A trade union umbrella group which represents over 70% of organised cabin crew across Europe has thrown its weight behind a growing campaign to lower the age at which flight attendants can retire. The European Cabin Crew Association or euECCA says lawmakers should designate the cabin crew role as being an “arduous profession” which would provide flight attendants with better rights such as the legal right to work part-time contracts or to retire much younger than current laws allow.
The campaign follows a move by cabin crew unions in Spain who are fighting to add their profession to a list of ‘dangerous’ jobs where workers can retire early. A law introduced in 1986 by Spain’s Social Security department designated certain jobs that have a high mortality risk or that involve strenuous, dangerous, or toxic work – these include miners, railway workers, firefighters and even bullfighters.
Pilots are already on the list of designated professions and can retire from the age of 52 but for some reason, cabin crew were never considered.
Corinne Basarot, who acts as a health and safety specialist for euECCA says that while it may seem to be a glamorous job, the reality of being cabin crew is very different. “Nobody except our families are witnesses to our exhausting and long working days,” she explains.
Unions say there’s a growing body of evidence that supports their call for a lower retirement age. Cosmic radiation, physically strenuous work, psychosocial factors such as disruptive rosters and ‘toxic’ cabin air are all major concerns.
And Xavier Gautier, Secretary General of EurECCA says the working life of cabin crew is only going to get worse over the next few years as airlines try to reduce costs and squeeze ever more passengers onto their planes. “The tendency of airlines to overcrowd aircraft combined with the lack of European standards for galley and aisle space is creating a serious problem in aviation,” Gautier says.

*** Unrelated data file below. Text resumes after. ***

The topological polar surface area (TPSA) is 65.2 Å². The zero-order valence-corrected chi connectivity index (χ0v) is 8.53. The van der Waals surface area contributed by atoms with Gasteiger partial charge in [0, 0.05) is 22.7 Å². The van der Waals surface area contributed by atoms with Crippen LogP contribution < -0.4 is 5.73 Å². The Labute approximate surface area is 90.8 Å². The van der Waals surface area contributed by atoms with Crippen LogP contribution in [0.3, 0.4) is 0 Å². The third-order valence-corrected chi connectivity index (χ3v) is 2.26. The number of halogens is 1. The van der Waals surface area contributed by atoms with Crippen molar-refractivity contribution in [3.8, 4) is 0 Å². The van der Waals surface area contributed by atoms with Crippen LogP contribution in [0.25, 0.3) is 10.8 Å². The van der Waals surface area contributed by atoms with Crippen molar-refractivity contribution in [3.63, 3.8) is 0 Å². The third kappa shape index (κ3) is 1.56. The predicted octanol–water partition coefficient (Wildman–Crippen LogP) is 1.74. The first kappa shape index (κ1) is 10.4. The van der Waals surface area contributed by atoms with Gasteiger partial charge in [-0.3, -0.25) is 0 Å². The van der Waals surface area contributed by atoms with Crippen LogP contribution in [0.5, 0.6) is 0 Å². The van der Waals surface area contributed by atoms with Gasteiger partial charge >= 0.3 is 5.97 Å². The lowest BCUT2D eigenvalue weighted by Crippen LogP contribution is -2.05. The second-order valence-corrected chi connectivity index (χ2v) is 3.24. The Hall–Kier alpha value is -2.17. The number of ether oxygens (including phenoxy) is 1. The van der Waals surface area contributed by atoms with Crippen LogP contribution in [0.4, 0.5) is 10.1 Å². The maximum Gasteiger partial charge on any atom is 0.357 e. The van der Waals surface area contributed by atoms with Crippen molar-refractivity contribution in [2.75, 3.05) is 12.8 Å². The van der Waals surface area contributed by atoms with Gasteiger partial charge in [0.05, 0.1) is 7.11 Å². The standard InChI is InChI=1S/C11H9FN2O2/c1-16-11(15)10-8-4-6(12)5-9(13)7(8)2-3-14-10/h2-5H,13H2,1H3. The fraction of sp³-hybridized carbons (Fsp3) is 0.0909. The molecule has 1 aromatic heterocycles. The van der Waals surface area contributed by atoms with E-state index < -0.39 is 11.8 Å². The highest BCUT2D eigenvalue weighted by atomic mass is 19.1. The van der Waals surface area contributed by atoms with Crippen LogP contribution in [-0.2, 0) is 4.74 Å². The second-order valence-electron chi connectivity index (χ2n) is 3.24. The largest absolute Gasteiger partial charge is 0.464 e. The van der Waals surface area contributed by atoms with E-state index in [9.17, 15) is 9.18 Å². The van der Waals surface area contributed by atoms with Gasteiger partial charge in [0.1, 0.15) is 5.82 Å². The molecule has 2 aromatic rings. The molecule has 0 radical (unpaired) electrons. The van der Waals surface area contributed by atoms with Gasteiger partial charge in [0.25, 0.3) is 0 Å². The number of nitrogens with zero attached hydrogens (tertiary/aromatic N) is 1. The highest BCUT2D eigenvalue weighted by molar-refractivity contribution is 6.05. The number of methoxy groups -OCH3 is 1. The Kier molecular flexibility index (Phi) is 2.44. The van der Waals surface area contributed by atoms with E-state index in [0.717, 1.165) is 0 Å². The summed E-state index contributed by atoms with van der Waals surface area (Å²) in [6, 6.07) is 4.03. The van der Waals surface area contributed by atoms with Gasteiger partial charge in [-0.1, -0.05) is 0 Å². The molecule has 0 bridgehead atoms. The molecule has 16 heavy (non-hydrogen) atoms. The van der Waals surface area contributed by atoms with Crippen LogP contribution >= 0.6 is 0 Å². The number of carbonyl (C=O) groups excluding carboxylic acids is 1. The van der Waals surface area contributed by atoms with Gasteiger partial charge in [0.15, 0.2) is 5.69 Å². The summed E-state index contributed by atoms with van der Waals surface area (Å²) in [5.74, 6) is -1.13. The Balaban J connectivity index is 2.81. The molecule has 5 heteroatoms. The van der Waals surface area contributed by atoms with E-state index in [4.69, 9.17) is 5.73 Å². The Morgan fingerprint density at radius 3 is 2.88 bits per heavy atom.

“Passengers are seated so close to each other they often get irritated and even disruptive, thus jeopardising the occupational health and safety of cabin crew.”
A recent Harvard University study found that flight attendants have a higher risk of developing cancer, including non-melanoma skin cancer and female cabin crew are 51% more likely to develop breast cancer. The study found that there were a number carcinogen causing factors that are unique to the cabin crew profession, including cosmic ionizing radiation, circadian rhythm disruption, irregular schedules, as well as frequently crossing time zones and breathing in poor quality cabin air.
A 2012 study by the U.S. Centers for Disease Control (CDC) even suggested that suicide rates amongst flight attendants were 1.5 times higher than the general population, while deaths from alcoholism were over double the rate seen in the general population. The researchers, again, pointed to working conditions such as long and irregular working hours as the main cause.
Current European legislation to protect pilots and cabin crew from fatigue-inducing flight duties has also faced a barrage of criticism in recent months. The so-called ‘Flight Time Limitations’ rules are meant to create ‘redlines’ that limit the duties of pilots and cabin crew – the theory goes that if these redlines aren’t crossed then flight crew won’t become fatigued.
But the Euro Cockpit Association says these rules are akin to treating flight crew like aircraft parts – unlike machines, however constantly running people at the redline will soon lead to burnout and fatigue they claim.
Interestingly, there seems to be a growing scientific consensus that the current rules go way beyond what many doctors would consider to be fatigue inducing. The European Air Safety Agency has called for more research on the issue as it slowly wakes up to the fact that current rules may be jeopardising air safety.